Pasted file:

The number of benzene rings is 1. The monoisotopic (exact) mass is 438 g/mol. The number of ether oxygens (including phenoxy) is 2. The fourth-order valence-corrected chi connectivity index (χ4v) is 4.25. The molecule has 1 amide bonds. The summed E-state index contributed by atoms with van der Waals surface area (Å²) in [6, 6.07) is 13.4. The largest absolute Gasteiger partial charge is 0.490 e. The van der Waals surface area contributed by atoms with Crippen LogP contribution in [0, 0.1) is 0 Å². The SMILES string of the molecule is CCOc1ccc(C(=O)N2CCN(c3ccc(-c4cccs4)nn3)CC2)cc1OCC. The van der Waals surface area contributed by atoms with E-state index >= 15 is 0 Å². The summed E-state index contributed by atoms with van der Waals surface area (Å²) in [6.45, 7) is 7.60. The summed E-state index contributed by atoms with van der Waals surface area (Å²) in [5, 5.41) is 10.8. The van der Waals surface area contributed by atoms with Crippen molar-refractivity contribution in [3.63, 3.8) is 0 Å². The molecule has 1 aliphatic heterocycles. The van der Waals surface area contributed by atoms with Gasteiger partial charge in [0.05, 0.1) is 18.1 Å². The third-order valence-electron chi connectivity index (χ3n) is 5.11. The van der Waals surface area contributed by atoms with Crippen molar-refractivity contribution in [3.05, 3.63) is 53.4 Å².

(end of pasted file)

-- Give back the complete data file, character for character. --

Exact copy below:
The number of benzene rings is 1. The monoisotopic (exact) mass is 438 g/mol. The number of ether oxygens (including phenoxy) is 2. The fourth-order valence-corrected chi connectivity index (χ4v) is 4.25. The molecule has 1 amide bonds. The summed E-state index contributed by atoms with van der Waals surface area (Å²) in [6, 6.07) is 13.4. The largest absolute Gasteiger partial charge is 0.490 e. The van der Waals surface area contributed by atoms with Crippen LogP contribution in [0, 0.1) is 0 Å². The SMILES string of the molecule is CCOc1ccc(C(=O)N2CCN(c3ccc(-c4cccs4)nn3)CC2)cc1OCC. The van der Waals surface area contributed by atoms with E-state index >= 15 is 0 Å². The summed E-state index contributed by atoms with van der Waals surface area (Å²) in [6.45, 7) is 7.60. The summed E-state index contributed by atoms with van der Waals surface area (Å²) in [5, 5.41) is 10.8. The van der Waals surface area contributed by atoms with Crippen molar-refractivity contribution in [3.63, 3.8) is 0 Å². The molecule has 1 aliphatic heterocycles. The van der Waals surface area contributed by atoms with Gasteiger partial charge in [0.05, 0.1) is 18.1 Å². The third-order valence-electron chi connectivity index (χ3n) is 5.11. The van der Waals surface area contributed by atoms with Crippen molar-refractivity contribution in [3.05, 3.63) is 53.4 Å².